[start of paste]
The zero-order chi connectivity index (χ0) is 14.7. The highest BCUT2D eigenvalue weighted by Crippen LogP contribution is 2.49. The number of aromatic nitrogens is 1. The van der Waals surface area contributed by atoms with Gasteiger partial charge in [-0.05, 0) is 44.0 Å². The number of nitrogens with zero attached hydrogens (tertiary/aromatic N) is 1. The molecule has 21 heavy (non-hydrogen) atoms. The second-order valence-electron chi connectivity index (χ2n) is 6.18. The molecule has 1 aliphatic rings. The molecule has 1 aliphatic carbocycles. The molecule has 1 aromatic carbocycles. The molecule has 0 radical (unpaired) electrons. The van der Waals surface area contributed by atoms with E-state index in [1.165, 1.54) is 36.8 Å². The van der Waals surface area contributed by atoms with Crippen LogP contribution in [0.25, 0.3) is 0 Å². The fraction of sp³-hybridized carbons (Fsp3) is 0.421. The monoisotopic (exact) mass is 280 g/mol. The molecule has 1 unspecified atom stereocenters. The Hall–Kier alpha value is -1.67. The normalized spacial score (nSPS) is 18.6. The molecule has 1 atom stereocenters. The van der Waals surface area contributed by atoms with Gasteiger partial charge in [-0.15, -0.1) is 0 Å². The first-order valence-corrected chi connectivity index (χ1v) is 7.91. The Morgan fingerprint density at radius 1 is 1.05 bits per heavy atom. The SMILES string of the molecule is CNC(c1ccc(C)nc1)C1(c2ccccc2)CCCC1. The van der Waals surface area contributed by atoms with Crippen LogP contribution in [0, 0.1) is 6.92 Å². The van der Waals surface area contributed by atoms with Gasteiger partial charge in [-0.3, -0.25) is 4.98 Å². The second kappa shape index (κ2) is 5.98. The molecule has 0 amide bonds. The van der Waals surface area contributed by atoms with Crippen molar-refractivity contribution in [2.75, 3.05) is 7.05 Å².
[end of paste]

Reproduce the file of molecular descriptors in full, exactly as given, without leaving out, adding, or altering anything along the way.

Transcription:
The zero-order chi connectivity index (χ0) is 14.7. The highest BCUT2D eigenvalue weighted by Crippen LogP contribution is 2.49. The number of aromatic nitrogens is 1. The van der Waals surface area contributed by atoms with Gasteiger partial charge in [-0.05, 0) is 44.0 Å². The number of nitrogens with zero attached hydrogens (tertiary/aromatic N) is 1. The molecule has 21 heavy (non-hydrogen) atoms. The second-order valence-electron chi connectivity index (χ2n) is 6.18. The molecule has 1 aliphatic rings. The molecule has 1 aliphatic carbocycles. The molecule has 1 aromatic carbocycles. The molecule has 0 radical (unpaired) electrons. The van der Waals surface area contributed by atoms with E-state index in [1.165, 1.54) is 36.8 Å². The van der Waals surface area contributed by atoms with Crippen LogP contribution in [0.25, 0.3) is 0 Å². The fraction of sp³-hybridized carbons (Fsp3) is 0.421. The monoisotopic (exact) mass is 280 g/mol. The molecule has 1 unspecified atom stereocenters. The Hall–Kier alpha value is -1.67. The normalized spacial score (nSPS) is 18.6. The molecule has 1 atom stereocenters. The van der Waals surface area contributed by atoms with Gasteiger partial charge in [-0.15, -0.1) is 0 Å². The first-order valence-corrected chi connectivity index (χ1v) is 7.91. The Morgan fingerprint density at radius 1 is 1.05 bits per heavy atom. The SMILES string of the molecule is CNC(c1ccc(C)nc1)C1(c2ccccc2)CCCC1. The van der Waals surface area contributed by atoms with Crippen LogP contribution in [0, 0.1) is 6.92 Å². The van der Waals surface area contributed by atoms with Gasteiger partial charge in [-0.3, -0.25) is 4.98 Å². The second kappa shape index (κ2) is 5.98. The molecule has 0 amide bonds. The van der Waals surface area contributed by atoms with Crippen molar-refractivity contribution in [2.75, 3.05) is 7.05 Å².